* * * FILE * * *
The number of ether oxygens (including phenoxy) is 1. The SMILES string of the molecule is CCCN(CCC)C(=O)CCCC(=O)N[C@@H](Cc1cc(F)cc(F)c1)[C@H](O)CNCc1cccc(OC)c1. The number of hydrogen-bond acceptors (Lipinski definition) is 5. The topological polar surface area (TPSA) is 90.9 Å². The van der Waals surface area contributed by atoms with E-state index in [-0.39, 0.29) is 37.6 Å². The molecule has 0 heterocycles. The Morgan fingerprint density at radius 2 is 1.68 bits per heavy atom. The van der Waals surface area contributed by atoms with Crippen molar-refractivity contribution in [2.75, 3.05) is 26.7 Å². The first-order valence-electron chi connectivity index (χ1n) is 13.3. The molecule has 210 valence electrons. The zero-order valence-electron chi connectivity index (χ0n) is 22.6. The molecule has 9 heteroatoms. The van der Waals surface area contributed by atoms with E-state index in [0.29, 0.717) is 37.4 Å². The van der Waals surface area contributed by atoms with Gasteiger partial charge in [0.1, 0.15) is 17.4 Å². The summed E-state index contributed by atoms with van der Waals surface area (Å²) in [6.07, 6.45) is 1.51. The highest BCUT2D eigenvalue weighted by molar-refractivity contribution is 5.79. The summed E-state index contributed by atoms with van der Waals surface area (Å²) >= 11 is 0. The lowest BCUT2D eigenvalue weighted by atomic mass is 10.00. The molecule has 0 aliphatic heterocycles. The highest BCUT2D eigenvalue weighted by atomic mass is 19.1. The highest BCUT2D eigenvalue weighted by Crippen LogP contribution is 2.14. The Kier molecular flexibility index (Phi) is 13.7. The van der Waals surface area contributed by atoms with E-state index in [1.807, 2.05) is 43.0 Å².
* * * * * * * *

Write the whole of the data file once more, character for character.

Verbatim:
The number of ether oxygens (including phenoxy) is 1. The SMILES string of the molecule is CCCN(CCC)C(=O)CCCC(=O)N[C@@H](Cc1cc(F)cc(F)c1)[C@H](O)CNCc1cccc(OC)c1. The number of hydrogen-bond acceptors (Lipinski definition) is 5. The topological polar surface area (TPSA) is 90.9 Å². The van der Waals surface area contributed by atoms with E-state index in [-0.39, 0.29) is 37.6 Å². The molecule has 0 heterocycles. The Morgan fingerprint density at radius 2 is 1.68 bits per heavy atom. The van der Waals surface area contributed by atoms with Crippen molar-refractivity contribution in [2.75, 3.05) is 26.7 Å². The first-order valence-electron chi connectivity index (χ1n) is 13.3. The molecule has 210 valence electrons. The zero-order valence-electron chi connectivity index (χ0n) is 22.6. The molecule has 9 heteroatoms. The van der Waals surface area contributed by atoms with E-state index in [0.29, 0.717) is 37.4 Å². The van der Waals surface area contributed by atoms with Gasteiger partial charge in [0.1, 0.15) is 17.4 Å². The summed E-state index contributed by atoms with van der Waals surface area (Å²) in [6.07, 6.45) is 1.51. The highest BCUT2D eigenvalue weighted by molar-refractivity contribution is 5.79. The summed E-state index contributed by atoms with van der Waals surface area (Å²) >= 11 is 0. The lowest BCUT2D eigenvalue weighted by atomic mass is 10.00. The molecule has 0 aliphatic heterocycles. The highest BCUT2D eigenvalue weighted by atomic mass is 19.1. The highest BCUT2D eigenvalue weighted by Crippen LogP contribution is 2.14. The Kier molecular flexibility index (Phi) is 13.7. The van der Waals surface area contributed by atoms with E-state index in [1.807, 2.05) is 43.0 Å².